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Sherman Alexie's book, The Lone Ranger and Tonto Fistfight in Heaven: "Every Little Hurricane," "hat It Means To Say Phoenix, Arizona," and "The Trial of Thomas Builds-the-Fire." The focus is on the writing style of these stories, specifically, on the literal and metaphorical imagery, the interweaving of the human and the natural, and the shifting back and forth from reality to fantasy.
Through his use of Alexie manages to create a hypnotic story-telling mode that draws readers into the world of the Spokane Indian Reservation in which the stories are set. He uses descriptions with meticulous attention to word choice: no word is wasted. The literal is also metaphorical. The world of human interaction is contrasted against the natural world in which it is set. Finally, the borders between reality and fantasy become increasing blurred. This is particularly true by the time we get to the third story discussed here,…
Alexie, Sherman. "This Is What It Means To Say Phoenix, Arizona." The Lone Ranger and Tonto Fistfight in Heaven. Alexie, Sharman. New York: Grove Press, 2005. 59-75.
Alexie, Sherman. "Every Little Hurricane." The Lone Ranger and Tonto Fistfight in Heaven. Alexie, Sharman. New York: Grove Press, 2005 1-11.
Alexie, Sherman. "The Trial of Thomas-Builds-the-Fire." The Lone Ranger and Tonto Fistfight in Heaven. Alexie, Sharman. New York: Grove Press, 2005. 93-103.
Anderson, Theresa. "Colonial and Postcolonial Literary Dialogues: The Lone Ranger and Tonto
Alexie, Victor, Thomas and Tonto
Alexie's experiences as a boy compare to those of Victor and Thomas each. It is as though Victor and Thomas are two alternate projections of Alexie's character: Victor represents the unhappy Indian, who is dissatisfied with the way his family and the people on the reservation conduct themselves (they drink too much); he wants to think of himself as a proud, warrior Indian. Thomas on the other hand is far more sympathetic to Victor's family and sees good points in Victor's dad. He also reminds Victor that their tribe was not a warrior tribe but rather a fishing people -- which is a humorous reminder because it completely takes the wind out of Victor's prideful sails and returns him for a moment back to earth. This is essentially the push and pull that Alexie identifies in his own self going to the movies to the…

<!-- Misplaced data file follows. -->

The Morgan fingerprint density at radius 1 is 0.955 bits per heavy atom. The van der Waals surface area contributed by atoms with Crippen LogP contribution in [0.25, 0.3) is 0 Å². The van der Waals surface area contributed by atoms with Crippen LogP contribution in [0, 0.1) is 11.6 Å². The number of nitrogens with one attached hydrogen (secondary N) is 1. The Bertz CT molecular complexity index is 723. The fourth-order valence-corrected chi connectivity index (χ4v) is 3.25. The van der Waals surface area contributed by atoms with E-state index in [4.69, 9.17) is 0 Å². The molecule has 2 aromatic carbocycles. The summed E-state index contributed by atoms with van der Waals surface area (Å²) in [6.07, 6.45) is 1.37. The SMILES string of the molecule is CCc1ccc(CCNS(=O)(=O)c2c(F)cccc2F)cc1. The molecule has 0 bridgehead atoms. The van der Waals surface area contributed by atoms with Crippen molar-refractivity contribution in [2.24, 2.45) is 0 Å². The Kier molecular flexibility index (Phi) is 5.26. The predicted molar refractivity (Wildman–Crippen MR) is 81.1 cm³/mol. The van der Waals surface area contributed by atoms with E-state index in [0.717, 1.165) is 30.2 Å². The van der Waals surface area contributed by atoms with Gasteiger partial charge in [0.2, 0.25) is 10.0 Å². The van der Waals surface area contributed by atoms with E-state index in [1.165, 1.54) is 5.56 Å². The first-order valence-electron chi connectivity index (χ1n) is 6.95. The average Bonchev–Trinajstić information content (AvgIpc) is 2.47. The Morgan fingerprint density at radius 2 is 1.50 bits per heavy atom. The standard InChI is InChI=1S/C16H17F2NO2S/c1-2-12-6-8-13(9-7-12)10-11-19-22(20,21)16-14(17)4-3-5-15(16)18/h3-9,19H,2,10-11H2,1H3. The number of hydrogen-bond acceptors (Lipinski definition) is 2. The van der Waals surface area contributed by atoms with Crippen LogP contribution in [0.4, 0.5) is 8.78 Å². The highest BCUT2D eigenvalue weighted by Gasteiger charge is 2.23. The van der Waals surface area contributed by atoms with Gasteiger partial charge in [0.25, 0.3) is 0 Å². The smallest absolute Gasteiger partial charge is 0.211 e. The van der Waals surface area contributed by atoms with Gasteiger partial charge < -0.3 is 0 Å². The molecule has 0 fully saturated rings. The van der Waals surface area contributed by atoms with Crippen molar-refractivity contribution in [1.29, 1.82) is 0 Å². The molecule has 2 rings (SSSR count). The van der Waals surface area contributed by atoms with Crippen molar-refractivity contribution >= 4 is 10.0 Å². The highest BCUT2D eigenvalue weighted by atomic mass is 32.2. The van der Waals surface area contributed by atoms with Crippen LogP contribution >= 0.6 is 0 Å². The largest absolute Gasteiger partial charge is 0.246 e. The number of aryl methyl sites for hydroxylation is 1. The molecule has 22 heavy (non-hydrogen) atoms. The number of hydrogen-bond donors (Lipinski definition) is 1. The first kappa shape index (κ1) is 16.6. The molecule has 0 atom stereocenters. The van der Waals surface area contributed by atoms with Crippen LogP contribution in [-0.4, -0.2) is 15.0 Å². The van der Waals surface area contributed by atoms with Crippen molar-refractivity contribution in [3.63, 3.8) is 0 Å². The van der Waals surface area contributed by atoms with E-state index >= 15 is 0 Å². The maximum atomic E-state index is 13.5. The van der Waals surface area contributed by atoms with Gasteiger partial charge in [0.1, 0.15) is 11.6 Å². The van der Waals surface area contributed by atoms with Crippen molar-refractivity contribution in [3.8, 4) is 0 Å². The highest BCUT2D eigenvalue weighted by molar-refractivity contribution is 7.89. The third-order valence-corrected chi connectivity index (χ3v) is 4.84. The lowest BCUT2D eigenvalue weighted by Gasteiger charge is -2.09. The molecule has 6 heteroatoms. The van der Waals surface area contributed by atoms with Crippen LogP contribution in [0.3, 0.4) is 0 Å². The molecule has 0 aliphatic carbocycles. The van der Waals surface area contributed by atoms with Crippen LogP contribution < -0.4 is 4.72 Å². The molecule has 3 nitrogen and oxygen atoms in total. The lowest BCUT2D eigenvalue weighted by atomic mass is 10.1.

This does not only apply in the case of someone interested in Native American culture, as it can also assist someone performing business with natives, concerning that the respective individual would know the attitudes that he needs to employ in order to make the partnership as effective as possible.
Lala Guerrero's song "No Chicanos on Tv" is meant to induce strong feelings in audiences as individuals acknowledge the fact that the contemporary society straightforwardly discriminates particular groups on account of their particularities. It is difficult to determine whether it is best to laugh or to cry when hearing the lyrics, as they are intense and sarcastic at the same time. When considering the humanities in general and their connection to this song, it appears that they are also directed at changing people's perception of certain communities. The song raises public awareness concerning the gravity associated with discriminating particular groups and…
Paradox of American power is an interesting account of America's rise to the status of super power where Joseph Nye explains why America's lone ranger approach can no longer work in today's world. The author has extremely impressive credentials, which lends more credibility to his research and his work as a political analyst is greatly appreciated. Joseph Nye Jr. is "currently the dean at Harvard University's Kennedy School of Government, he was, during the Clinton Administration, chairman of the National Intelligence Council and an Assistant Defense Secretary. He also has a reputation as a prognosticator. In 1989, he wrote a contrarian but prescient book called Bound to Lead, which explained why the then-ailing U.S. would ultimately succeed against Japan, which looked like an invincible industrial giant. This time, though, Nye's crystal ball portends ill for the U.S." (Crock, 2002)
With such amazing credentials and extremely powerful rack record, it is…
Stan Crock, Books: AMERICA CAN'T KEEP PLAYING LONE RANGER.,
Business Week, 04-08-2002, pp 17
Ruth Walker, The limits of a superpower., The Christian Science Monitor, 04-18-2002, pp 20.
Shimshon Arad, What now, America?., Jerusalem Post, 04-02-2002, pp 07.
What management does still exists must maintain an open door policy, so as to help lower level employees transition and communicate concerns but again managers are likely to have a clear idea that this is a behavioral manner of influencing actions. (Tyler, 1997, p. 323)
Though the transition to flat organisation may benefit most organisations, it is still a transitional situation that requires special understanding of employee empowerment as well as interactions. Smaller firms of coarse will find this transition easier while larger firms may need to create quasi-flat systems that better serve multi-factorial production systems and require the system to work together in a streamlines fashion, without one area of production causing unintended problems for another. Employee empowerment is clearly one of the biggest reasons why employees express happiness and comfort within a system and therefore create active retention and motivated work. (Weissberg, 1999, p. 46) a flat organisational…